The arms are described in heraldic terms thus:
Per fess Or and Azure between in chief a quatrefoil of annulets interlaced and in base a trefoil of annulets interlaced an icthus all counterchanged.
The four annulets at the top of the shield represent the original four diocese of the Province (Quebec, Montreal, Toronto and Huron) and the four dioceses of the Province for most of its history (Nova Scotia, Quebec, Montreal, and Fredericton). Their shape makes a reference to the bishop's ring, a symbol of authority, and they are interlaced to represent unity and collegiality, forming the basic Christian symbol of the cross. The interlacings also creat a saltire (a diagonal cross), which appears on the arms of the diocese of Nova Scotia and Prince Edward Island, and, as such, honours the fact that Nova Scotia was the first diocese in Canada.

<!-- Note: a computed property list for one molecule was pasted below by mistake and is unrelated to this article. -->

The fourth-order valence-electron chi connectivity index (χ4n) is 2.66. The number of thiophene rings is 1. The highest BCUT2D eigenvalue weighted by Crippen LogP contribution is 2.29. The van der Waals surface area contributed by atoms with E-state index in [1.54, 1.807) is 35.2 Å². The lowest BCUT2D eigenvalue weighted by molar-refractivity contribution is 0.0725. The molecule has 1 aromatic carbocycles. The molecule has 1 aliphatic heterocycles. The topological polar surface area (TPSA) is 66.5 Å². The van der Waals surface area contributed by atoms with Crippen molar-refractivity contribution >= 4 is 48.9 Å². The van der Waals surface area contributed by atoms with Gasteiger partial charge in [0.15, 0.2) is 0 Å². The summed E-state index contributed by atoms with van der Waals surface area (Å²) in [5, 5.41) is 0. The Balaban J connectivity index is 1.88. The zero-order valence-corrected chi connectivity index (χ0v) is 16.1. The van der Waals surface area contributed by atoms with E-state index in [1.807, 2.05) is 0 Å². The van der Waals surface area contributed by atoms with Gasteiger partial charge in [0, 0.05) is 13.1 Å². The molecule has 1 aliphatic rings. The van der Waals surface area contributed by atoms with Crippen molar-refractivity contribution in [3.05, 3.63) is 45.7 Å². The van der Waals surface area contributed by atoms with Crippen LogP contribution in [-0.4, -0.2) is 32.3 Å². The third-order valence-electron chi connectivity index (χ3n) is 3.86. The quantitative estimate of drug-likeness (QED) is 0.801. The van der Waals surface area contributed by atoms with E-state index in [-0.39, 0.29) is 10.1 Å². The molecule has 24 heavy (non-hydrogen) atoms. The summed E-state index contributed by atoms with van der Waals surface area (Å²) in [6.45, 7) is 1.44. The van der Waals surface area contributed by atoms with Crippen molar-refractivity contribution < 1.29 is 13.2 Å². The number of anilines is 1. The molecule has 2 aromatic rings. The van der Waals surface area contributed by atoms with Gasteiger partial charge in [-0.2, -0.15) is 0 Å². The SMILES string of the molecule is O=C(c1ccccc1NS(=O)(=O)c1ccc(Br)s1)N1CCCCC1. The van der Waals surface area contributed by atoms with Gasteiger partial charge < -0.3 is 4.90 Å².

The three annulets in the lower part of the shield indicate Newfoundland, which was a single diocese upon joining the Province, but which was later divided into three.
At the centre of the shield is th ichthus, one of the earliest Christian symbols, found where the followers of Jesus met in secret. Ichthus means "fish" in Greek, and its letters are an acronym for "Jesus Christ Son of God Saviour", also in Greek. Fishing is, of course, a notable activity in the Gospels - Jesus called his disciples to be "fishers of people" - and the symbol is an appropriate one for the Province considering how important the fishing industry has been to the economy of eastern Canada. This is probably the first time this symbol has been used in a coat of arms.
The arms are in two colours, blue and gold, the former being a reference to the sea, as all the dioceses are intimately connected with the Atlantic ocean.
The arms, formally granted for use by the Metropolitan, will usually be ensigned by an episcopal mitre (as shown).
The arms were granted on 30 August, 2000, and formally presented to Provincial Synod on 14 September, 2000.
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Last Updated: 2015 May 16
Mise à jour : 2015 mai 16